Andy Roddick, John Isner advance

NEW YORK -- His ranking down, his health a question mark much of the season, Andy Roddick figures nothing will come easily at the U.S. Open.

Roddick held on to avoid a first-round upset Wednesday night at the Grand Slam tournament he won in 2003, beating 96th-ranked Michael Russell 6-2, 6-4, 4-6, 7-5.

"Wasn't pretty," the 21st-seeded Roddick said. "I'm certainly not fooling myself by thinking that was worthy of a championship performance, by any means. But, you know, I don't know if I would expect that."

Not all that long ago, Roddick wasn't even sure whether he'd be able to enter the U.S. Open because of a torn abdominal muscle. He was helped by a 13-0 edge in aces in the all-American matchup against Russell.

"I'm trying to get my form there, I promise you," Roddick said. "You know, a lot of people, when they're coming back, do it on the side courts. I just have an audience."

After breezing through the first two sets against Russell, Roddick began to run into trouble in the third and then fell behind by a break in the fourth.

"I had the momentum. I felt Andy was getting a little bit frustrated. He was missing a lot of returns. I mean, the crowd was starting to get into it," Russell said.

"I felt he would kind of maybe panic a little bit if we went to a fifth," said Russell, who fell to 0-7 at the U.S. Open and 6-23 at all Grand Slam tournaments.

Roddick -- whom Russell called "kind of the poster boy for American tennis the last 10 years" -- broke right back to even the fourth set at 3-all. Then, trailing 6-5, Russell double-faulted to give Roddick a match point before netting a volley to end it.

Struggling with various injuries, former No. 1 Roddick is having a tough season, and his ranking dropped outside the top 20 for the first time in a decade.

Roddick, who turned 29 on Tuesday, will face 18-year-old Jack Sock of the United States next. Both were born in Nebraska.

"I was joking with someone today," Roddick said. "I said, 'I think we're the only two teenagers to play tennis in Nebraska in the last 30 years, and we're both in the U.S. Open.'"

Sock earned his first Grand Slam victory, beating the oldest player in the draw.
The 18-year-old defeated Marc Gicquel of France 6-4, 6-3, 1-6, 6-4. At 34, the 96th-ranked Gicquel is 15½ years older.

Sock lost in his Grand Slam debut at Flushing Meadows last year in four sets.

He earned a wild card both years by winning the U.S. Tennis Association's boys under-18 national championship. He captured the U.S. Open junior title in 2010, the first American to win the boys championship since Roddick in 2000.

American John Isner also advanced to the second round with a 7-6 (2), 7-6 (11), 2-6, 6-4 victory over Marcos Baghdatis.

The match between two big servers featured 25 aces, 14 for Isner. The 28th-seeded Isner topped out at 141 mph and Baghdatis, the 2006 Australian Open runner-up, at 132 mph.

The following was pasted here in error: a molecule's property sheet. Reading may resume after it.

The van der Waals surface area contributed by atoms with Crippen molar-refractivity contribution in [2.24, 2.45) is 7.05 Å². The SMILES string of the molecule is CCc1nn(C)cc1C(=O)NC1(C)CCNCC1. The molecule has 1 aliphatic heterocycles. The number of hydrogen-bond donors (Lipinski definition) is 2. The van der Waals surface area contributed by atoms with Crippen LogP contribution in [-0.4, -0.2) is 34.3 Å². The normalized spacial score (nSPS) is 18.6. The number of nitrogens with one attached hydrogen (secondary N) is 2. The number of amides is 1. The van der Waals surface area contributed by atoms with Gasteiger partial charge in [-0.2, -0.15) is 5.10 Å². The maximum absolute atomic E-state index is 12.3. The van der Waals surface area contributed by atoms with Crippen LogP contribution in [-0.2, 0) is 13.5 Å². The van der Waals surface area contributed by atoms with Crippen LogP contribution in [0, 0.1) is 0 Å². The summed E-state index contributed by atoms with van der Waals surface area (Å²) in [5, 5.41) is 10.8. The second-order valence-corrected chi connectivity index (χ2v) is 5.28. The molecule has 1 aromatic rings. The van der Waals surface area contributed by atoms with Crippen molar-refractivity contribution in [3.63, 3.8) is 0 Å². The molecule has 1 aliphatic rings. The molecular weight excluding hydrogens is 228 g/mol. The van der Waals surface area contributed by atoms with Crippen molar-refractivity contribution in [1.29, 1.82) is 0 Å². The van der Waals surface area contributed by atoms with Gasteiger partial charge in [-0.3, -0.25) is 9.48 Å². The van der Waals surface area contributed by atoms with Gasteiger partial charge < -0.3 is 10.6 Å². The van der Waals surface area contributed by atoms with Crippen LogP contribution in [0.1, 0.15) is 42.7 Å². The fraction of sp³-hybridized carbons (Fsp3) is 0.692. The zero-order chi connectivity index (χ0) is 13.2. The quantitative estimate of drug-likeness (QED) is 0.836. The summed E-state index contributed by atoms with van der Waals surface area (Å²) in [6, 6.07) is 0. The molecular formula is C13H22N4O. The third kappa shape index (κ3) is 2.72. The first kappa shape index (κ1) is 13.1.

Isner's next match is against another American, Robby Ginepri, who also won Wednesday.

Andy Murray needed 1 hour, 10 minutes to win his first set and then only seven minutes more than that to win the next two in advancing to the second round with a 7-6 (5), 6-2, 6-3 victory over Somdev Devvarman.

Murray, in search of his first Grand Slam title, was leading world No. 1 Novak Djokovic in the final at Cincinnati earlier this month when Djokovic retired with a shoulder injury for only his second loss of the year.

Murray fell down a break early in Wednesday's first set but battled back to force a tiebreak. After winning that, he slowly wore down his opponent, a 26-year-old from India who has never been past the second round in a Grand Slam.

Juan Martin del Potro played at the U.S. Open for the first time since winning in 2009, beating Filippo Volandri of Italy 6-3, 6-1, 6-1. The 18th-seeded Argentine was unable to defend his title last year because of a wrist injury.

Earlier, 10th-seeded Nicolas Almagro of Spain lost 6-2, 6-4, 6-3 to 81st-ranked Julien Benneteau in their first-round match.

Benneteau, who got a wild card into the main draw, saved 12 of 13 break points and snapped a seven-match losing streak against opponents ranked in the top 10.

The Frenchman lost in the first round in five of his previous seven U.S. Open appearances. Now he'll try to reach the third round for the second time, matching his 2009 showing.

Almagro had dropped his opening match at Flushing Meadows only once before, in 2006.

In other results, 12th-seeded Frenchman Gilles Simon held off Ricardo Mello of Brazil 3-6, 6-3, 6-4, 3-6, 6-4; No. 25 Feliciano Lopez of Spain beat Tatsuma Ito of Japan 6-2, 6-4, 6-4; Denis Istomin of Uzbekistan rallied past American Ryan Sweeting 3-6, 7-5, 6-4, 7-6 (4); and, in an all-American match, Alex Bogomolov Jr. rallied past Steve Johnson 4-6, 4-6, 6-3, 7-6 (3), 6-3.

Information from The Associated Press was used in this report.